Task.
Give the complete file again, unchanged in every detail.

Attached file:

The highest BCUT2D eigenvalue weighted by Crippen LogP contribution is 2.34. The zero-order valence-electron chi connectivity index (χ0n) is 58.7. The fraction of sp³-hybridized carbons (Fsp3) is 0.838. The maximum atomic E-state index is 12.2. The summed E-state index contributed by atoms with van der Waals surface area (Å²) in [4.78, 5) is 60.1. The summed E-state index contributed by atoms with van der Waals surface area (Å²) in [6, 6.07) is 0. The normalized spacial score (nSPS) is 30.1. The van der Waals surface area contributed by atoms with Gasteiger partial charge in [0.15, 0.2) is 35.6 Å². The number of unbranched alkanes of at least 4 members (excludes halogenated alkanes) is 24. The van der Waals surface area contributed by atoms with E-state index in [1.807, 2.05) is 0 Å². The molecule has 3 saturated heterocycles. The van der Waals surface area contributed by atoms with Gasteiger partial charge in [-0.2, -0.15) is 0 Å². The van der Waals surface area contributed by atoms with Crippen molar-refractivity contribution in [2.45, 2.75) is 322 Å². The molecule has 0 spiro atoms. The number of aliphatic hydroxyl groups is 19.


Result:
The highest BCUT2D eigenvalue weighted by Crippen LogP contribution is 2.34. The zero-order valence-electron chi connectivity index (χ0n) is 58.7. The fraction of sp³-hybridized carbons (Fsp3) is 0.838. The maximum atomic E-state index is 12.2. The summed E-state index contributed by atoms with van der Waals surface area (Å²) in [4.78, 5) is 60.1. The summed E-state index contributed by atoms with van der Waals surface area (Å²) in [6, 6.07) is 0. The normalized spacial score (nSPS) is 30.1. The van der Waals surface area contributed by atoms with Gasteiger partial charge in [0.15, 0.2) is 35.6 Å². The number of unbranched alkanes of at least 4 members (excludes halogenated alkanes) is 24. The van der Waals surface area contributed by atoms with E-state index in [1.807, 2.05) is 0 Å². The molecule has 3 saturated heterocycles. The van der Waals surface area contributed by atoms with Gasteiger partial charge in [-0.2, -0.15) is 0 Å². The van der Waals surface area contributed by atoms with Crippen molar-refractivity contribution in [2.45, 2.75) is 322 Å². The molecule has 0 spiro atoms. The number of aliphatic hydroxyl groups is 19.